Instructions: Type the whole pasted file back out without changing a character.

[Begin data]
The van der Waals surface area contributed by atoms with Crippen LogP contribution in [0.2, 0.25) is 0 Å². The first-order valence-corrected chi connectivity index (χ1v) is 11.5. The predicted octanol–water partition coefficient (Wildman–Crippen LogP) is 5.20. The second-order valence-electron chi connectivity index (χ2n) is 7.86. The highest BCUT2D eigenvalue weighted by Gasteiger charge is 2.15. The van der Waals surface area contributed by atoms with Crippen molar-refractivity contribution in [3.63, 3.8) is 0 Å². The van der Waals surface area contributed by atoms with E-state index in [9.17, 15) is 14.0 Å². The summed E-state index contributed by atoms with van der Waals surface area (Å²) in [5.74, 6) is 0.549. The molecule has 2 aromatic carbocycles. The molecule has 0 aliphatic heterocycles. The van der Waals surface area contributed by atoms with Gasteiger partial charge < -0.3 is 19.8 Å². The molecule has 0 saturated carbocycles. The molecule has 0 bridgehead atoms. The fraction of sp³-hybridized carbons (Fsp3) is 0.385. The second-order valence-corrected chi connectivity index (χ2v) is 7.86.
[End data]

The van der Waals surface area contributed by atoms with Crippen LogP contribution in [0.2, 0.25) is 0 Å². The first-order valence-corrected chi connectivity index (χ1v) is 11.5. The predicted octanol–water partition coefficient (Wildman–Crippen LogP) is 5.20. The second-order valence-electron chi connectivity index (χ2n) is 7.86. The highest BCUT2D eigenvalue weighted by Gasteiger charge is 2.15. The van der Waals surface area contributed by atoms with Crippen molar-refractivity contribution in [3.63, 3.8) is 0 Å². The van der Waals surface area contributed by atoms with E-state index in [9.17, 15) is 14.0 Å². The summed E-state index contributed by atoms with van der Waals surface area (Å²) in [5.74, 6) is 0.549. The molecule has 2 aromatic carbocycles. The molecule has 0 aliphatic heterocycles. The van der Waals surface area contributed by atoms with Gasteiger partial charge < -0.3 is 19.8 Å². The molecule has 0 saturated carbocycles. The molecule has 0 bridgehead atoms. The fraction of sp³-hybridized carbons (Fsp3) is 0.385. The second-order valence-corrected chi connectivity index (χ2v) is 7.86.